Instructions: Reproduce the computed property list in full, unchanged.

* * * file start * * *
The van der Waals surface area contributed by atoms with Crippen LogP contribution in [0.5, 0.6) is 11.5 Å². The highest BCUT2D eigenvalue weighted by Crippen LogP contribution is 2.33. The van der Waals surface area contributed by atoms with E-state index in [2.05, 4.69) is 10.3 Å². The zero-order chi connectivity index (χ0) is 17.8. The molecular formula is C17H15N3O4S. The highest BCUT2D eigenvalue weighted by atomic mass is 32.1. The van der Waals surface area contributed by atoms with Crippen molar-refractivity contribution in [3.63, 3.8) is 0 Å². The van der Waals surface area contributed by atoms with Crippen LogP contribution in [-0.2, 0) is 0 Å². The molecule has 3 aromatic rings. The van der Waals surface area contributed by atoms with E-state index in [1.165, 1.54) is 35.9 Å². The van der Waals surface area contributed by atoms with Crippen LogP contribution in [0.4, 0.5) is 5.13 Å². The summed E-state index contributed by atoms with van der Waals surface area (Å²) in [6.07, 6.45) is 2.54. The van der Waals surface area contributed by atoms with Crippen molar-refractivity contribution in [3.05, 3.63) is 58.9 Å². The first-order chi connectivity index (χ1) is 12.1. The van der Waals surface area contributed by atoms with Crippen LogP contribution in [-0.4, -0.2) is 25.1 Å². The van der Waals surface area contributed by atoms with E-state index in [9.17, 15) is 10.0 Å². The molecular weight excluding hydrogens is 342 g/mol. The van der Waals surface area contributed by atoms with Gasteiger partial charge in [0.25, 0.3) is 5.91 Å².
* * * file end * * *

The van der Waals surface area contributed by atoms with Crippen LogP contribution in [0.5, 0.6) is 11.5 Å². The highest BCUT2D eigenvalue weighted by Crippen LogP contribution is 2.33. The van der Waals surface area contributed by atoms with E-state index in [2.05, 4.69) is 10.3 Å². The zero-order chi connectivity index (χ0) is 17.8. The molecular formula is C17H15N3O4S. The highest BCUT2D eigenvalue weighted by atomic mass is 32.1. The van der Waals surface area contributed by atoms with Crippen molar-refractivity contribution in [3.63, 3.8) is 0 Å². The van der Waals surface area contributed by atoms with Crippen LogP contribution in [-0.2, 0) is 0 Å². The molecule has 3 aromatic rings. The van der Waals surface area contributed by atoms with E-state index in [1.165, 1.54) is 35.9 Å². The van der Waals surface area contributed by atoms with Crippen LogP contribution in [0.4, 0.5) is 5.13 Å². The summed E-state index contributed by atoms with van der Waals surface area (Å²) in [6.07, 6.45) is 2.54. The van der Waals surface area contributed by atoms with Crippen molar-refractivity contribution in [3.05, 3.63) is 58.9 Å². The first-order chi connectivity index (χ1) is 12.1. The van der Waals surface area contributed by atoms with Crippen LogP contribution in [-0.4, -0.2) is 25.1 Å². The van der Waals surface area contributed by atoms with E-state index in [9.17, 15) is 10.0 Å². The molecular weight excluding hydrogens is 342 g/mol. The van der Waals surface area contributed by atoms with Gasteiger partial charge in [0.25, 0.3) is 5.91 Å².